Harlan Scott

Harlan Scott

President at Harlan Scott Hospitality

COMMUNICATE. Hardly anyone in our business does this effectively which is why customers are confused, company cultures are toxic, turnover is rampant, service is inconsistent, and we work harder instead of smarter. Communicate your vision to your staff, to your customers, and to your superiors (by being your own cheerleader.) Regularly scheduled meetings, thoughtful and prompt emails, thorough training material, a cohesive narrative that your customers can easily understand make your job immeasurably easier and more secure while increasing the likelihood for success in your job or for your business.

Transparency. Transparency. Transparency. Being transparent goes hand in hand with communication. Whenever I tell my staff to do something or make a policy change, I always let everyone know the WHY and the consequences to them, to me, and the business if we don’t execute correctly. If I bleed, the staff knows it, if we have a victory, the staff shares in that accomplishment with me.
I want to make the world a better a place by making my employees believe that our restaurant is how all restaurants should run — changing the paradigm that restaurant culture has to be chaotic and abusive.
I listen to Audiobooks and podcasts regularly when driving. I read the Austin Business Journal and local food blogs like Eater that keep you abreast of all new developments in our industry.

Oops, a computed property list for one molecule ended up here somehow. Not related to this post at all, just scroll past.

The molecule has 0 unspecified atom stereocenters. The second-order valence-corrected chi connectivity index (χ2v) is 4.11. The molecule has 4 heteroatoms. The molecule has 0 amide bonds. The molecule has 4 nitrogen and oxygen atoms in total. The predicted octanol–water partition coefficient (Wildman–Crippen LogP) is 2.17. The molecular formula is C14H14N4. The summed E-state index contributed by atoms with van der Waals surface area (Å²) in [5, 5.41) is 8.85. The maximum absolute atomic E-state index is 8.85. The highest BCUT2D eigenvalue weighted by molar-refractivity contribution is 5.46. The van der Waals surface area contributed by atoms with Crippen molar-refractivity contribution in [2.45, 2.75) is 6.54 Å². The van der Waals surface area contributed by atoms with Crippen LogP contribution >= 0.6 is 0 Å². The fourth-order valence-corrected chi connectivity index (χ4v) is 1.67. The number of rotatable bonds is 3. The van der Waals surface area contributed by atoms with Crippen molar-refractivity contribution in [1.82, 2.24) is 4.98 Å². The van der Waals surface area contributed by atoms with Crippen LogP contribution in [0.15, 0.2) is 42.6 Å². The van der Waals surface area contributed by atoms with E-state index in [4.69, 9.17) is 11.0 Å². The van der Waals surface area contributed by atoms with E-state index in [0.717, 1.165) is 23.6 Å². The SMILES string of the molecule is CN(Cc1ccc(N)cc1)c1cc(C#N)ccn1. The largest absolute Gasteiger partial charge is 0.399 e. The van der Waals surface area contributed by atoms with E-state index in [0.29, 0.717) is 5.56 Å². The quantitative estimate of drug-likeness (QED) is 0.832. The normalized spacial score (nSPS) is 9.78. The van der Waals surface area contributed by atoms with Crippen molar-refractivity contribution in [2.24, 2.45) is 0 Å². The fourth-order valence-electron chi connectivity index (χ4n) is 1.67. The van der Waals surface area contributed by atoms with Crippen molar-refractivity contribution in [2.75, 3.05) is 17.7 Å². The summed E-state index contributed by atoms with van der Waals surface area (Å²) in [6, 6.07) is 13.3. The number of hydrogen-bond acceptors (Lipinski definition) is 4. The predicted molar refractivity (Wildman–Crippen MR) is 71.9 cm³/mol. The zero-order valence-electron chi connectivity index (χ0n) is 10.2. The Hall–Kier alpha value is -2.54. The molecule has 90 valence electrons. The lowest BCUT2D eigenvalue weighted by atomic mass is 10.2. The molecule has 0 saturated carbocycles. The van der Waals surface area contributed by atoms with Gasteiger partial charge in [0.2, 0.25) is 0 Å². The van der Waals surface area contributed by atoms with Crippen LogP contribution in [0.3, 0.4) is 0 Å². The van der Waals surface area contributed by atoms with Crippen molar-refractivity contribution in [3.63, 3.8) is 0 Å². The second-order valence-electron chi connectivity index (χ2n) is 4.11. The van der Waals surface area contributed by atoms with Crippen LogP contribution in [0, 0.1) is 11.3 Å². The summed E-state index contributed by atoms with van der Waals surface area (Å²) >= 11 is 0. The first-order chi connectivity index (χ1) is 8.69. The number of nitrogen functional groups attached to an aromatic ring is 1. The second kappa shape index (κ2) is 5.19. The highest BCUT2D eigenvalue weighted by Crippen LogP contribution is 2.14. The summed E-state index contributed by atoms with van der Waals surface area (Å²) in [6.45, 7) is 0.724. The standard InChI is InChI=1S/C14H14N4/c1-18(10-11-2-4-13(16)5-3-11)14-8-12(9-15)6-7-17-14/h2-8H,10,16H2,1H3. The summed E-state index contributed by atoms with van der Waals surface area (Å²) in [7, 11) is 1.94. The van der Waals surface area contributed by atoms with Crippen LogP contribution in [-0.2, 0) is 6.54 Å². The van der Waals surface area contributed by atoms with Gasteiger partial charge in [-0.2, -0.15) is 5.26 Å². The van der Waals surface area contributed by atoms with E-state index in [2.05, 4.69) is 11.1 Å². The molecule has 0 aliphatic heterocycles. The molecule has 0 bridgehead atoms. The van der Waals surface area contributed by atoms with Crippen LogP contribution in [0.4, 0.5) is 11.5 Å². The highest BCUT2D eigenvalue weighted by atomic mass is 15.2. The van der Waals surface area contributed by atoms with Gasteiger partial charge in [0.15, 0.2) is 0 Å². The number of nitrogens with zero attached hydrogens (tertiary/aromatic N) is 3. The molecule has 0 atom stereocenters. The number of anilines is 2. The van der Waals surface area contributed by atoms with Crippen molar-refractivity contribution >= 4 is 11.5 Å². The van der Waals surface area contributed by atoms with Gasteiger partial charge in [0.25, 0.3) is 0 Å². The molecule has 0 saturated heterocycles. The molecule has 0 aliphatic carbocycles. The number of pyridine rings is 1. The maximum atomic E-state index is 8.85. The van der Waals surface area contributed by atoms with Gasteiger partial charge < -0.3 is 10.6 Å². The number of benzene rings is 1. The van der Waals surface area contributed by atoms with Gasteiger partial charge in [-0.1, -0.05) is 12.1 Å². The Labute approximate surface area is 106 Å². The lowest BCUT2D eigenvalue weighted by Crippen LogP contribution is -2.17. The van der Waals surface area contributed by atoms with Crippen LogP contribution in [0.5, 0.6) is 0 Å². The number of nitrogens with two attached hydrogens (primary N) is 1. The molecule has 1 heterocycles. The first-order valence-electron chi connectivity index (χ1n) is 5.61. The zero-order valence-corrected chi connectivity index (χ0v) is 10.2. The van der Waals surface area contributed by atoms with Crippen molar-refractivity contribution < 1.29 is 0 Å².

The books that are are the most essential for me are The E-myth by Michael E. Gerber and Leaders Eat Last by Simon Sinek.
Those that are able to make this a career and achieve wealth AND quality of life have to separate themselves from the romanticized drama of restaurant culture, and practice self-discipline. Rise above the muck. This will sometimes alienate you from peers, but your goal can’t be to be everyone’s peer.
I cannot do my job without Microsoft Outlook.
When I was in college, I was the Corps of Cadets for all four years at Texas A&M, immersing me in a 24/7 military environment. From my experience as freshman, being at the bottom, being hazed, having to sacrifice all worldly pleasures and being strained mentally and physically gave me empathy for my subordinates by the time I was a senior. To this day, when I talk to a dishwasher, server, or line cook, I remember what it’s like to be at the bottom and get my hands dirty. It changes the WAY I ask them to do things and the way I judge their performance. I’ve been there.
After working with one restaurant group from 21 to 28, starting as a server and leaving as director of operations, only to lose it all, I was faced with a choice. Do I go back to school and live a “normal” life, or do I acknowledge the skills that got me the far and develop them further? That’s when I admitted to myself that I loved this industry and was damn good at it.
The skills I feel are the most important to have when working in hospitality consulting is a grasp of the latest technology and strong communication skills.
I find Inspiration while traveling, both locally and internationally. Eating and drinking at local bars and restaurants can give you a real sense of the culture and expose you to new ingredients, flavors, and techniques.
Professional l skills that we take for granted in “the real world” are very uncommon in our business. Can you type and communicate your ideas well when speaking? Can you use simple technology like word and excel, not just the flashy new restaurant POS? You are an extension of me; you are representing my business, and therefore you need to be better than a casual restaurant manager.

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